Vancouver, B. C., Canada has all kinds of public access to oceanfront. My husband and I have recently discovered a new favourite, the West Vancouver Seawalk. It's a long drive for us but well worth it.
We've walked it on calm days, low tide and high tide, and it is a lovely and peaceful walk. But not long ago we tried it on a windy day at high tide and experienced a fun, wave-dodging walk that left me filled with joy.
At one point I saw a 'rogue wave' coming right for me and in dodging it nearly collided with a man walking the opposite way and also trying to dodge the wave. We suddenly became the best of friends, he and his wife sharing a good laugh with my husband and I.
All in, the fast walk and the shared adventure left me feeling more light-hearted than I had felt in a while. Water represents the element of emotion within us. Any time spent near water will settle unsettled emotion or lift depressed emotion. The right water environment for the circumstances also helps.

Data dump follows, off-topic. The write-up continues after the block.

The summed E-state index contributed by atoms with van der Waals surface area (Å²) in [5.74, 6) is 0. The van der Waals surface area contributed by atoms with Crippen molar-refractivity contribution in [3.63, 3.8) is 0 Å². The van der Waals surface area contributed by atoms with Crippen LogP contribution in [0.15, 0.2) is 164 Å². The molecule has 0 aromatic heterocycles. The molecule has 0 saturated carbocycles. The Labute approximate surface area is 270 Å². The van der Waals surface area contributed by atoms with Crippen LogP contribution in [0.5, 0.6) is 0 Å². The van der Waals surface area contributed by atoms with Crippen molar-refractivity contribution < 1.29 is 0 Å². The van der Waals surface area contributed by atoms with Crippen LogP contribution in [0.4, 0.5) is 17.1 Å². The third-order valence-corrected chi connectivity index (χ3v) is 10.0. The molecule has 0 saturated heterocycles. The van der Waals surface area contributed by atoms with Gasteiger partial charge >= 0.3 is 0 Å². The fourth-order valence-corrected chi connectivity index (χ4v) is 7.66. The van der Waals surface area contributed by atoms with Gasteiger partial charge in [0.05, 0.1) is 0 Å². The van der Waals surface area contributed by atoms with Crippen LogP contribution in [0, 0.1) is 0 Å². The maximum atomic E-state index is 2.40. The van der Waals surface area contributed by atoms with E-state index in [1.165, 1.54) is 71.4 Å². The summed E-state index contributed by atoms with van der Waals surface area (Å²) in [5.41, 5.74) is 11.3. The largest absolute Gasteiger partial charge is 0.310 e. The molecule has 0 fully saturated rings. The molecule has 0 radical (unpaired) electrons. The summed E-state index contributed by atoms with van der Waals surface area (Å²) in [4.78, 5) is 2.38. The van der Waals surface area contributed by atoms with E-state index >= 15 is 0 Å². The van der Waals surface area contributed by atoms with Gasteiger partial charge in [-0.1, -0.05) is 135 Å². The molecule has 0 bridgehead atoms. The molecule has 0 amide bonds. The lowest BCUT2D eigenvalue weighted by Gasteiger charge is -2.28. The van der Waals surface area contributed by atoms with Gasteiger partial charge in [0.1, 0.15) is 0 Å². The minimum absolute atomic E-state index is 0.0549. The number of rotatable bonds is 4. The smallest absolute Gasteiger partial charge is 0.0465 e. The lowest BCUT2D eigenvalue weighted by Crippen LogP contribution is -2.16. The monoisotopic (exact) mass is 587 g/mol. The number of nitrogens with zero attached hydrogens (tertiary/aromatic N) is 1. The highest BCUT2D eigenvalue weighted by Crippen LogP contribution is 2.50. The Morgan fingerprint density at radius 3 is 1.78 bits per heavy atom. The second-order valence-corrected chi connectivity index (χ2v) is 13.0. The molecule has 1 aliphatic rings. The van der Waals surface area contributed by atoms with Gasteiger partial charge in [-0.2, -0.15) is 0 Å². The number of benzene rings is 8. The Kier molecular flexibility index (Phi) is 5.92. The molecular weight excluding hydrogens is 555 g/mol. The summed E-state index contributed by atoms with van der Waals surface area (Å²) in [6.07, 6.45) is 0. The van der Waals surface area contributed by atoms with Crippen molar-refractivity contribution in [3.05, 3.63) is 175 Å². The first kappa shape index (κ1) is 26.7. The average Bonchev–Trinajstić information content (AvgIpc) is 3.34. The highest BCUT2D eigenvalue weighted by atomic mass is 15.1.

It is also helpful to realize that the way we feel is a choice we make with our thinking. Take anger, for example. Anger can really seem to take us over so that we end up dumping it on someone (or someones) else. If, instead, we train ourselves to notice our anger, we can change our thinking about it, before we act out.
One good way to change our thinking is to do something that makes us feel good or lets us have some fun. The anger will go, but after it is gone, it is important that we not start thinking about it again. Nothing external makes us angry. Anger is fuelled by the thinking we do in response to our world.